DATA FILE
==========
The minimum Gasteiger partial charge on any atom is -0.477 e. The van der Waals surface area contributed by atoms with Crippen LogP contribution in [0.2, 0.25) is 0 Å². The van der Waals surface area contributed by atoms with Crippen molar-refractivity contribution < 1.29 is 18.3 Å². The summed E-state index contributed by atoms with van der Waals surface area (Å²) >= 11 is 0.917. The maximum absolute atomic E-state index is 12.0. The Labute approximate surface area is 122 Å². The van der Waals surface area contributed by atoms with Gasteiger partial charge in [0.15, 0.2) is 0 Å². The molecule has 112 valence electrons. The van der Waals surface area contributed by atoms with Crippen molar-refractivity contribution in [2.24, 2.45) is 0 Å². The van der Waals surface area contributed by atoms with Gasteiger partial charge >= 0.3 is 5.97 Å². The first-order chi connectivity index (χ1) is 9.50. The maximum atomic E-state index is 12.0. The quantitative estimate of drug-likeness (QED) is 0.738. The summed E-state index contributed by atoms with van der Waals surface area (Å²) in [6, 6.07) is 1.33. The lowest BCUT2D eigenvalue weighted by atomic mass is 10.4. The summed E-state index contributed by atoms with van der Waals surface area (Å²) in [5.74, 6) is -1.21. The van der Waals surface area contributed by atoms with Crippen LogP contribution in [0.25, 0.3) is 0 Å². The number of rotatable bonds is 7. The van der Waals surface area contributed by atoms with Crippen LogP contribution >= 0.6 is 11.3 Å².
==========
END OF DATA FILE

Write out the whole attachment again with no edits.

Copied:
The minimum Gasteiger partial charge on any atom is -0.477 e. The van der Waals surface area contributed by atoms with Crippen LogP contribution in [0.2, 0.25) is 0 Å². The van der Waals surface area contributed by atoms with Crippen molar-refractivity contribution < 1.29 is 18.3 Å². The summed E-state index contributed by atoms with van der Waals surface area (Å²) >= 11 is 0.917. The maximum absolute atomic E-state index is 12.0. The Labute approximate surface area is 122 Å². The van der Waals surface area contributed by atoms with Gasteiger partial charge in [0.15, 0.2) is 0 Å². The molecule has 112 valence electrons. The van der Waals surface area contributed by atoms with Crippen molar-refractivity contribution in [2.24, 2.45) is 0 Å². The van der Waals surface area contributed by atoms with Gasteiger partial charge >= 0.3 is 5.97 Å². The first-order chi connectivity index (χ1) is 9.50. The maximum atomic E-state index is 12.0. The quantitative estimate of drug-likeness (QED) is 0.738. The summed E-state index contributed by atoms with van der Waals surface area (Å²) in [6, 6.07) is 1.33. The lowest BCUT2D eigenvalue weighted by atomic mass is 10.4. The summed E-state index contributed by atoms with van der Waals surface area (Å²) in [5.74, 6) is -1.21. The van der Waals surface area contributed by atoms with Crippen LogP contribution in [0.25, 0.3) is 0 Å². The number of rotatable bonds is 7. The van der Waals surface area contributed by atoms with Crippen LogP contribution >= 0.6 is 11.3 Å².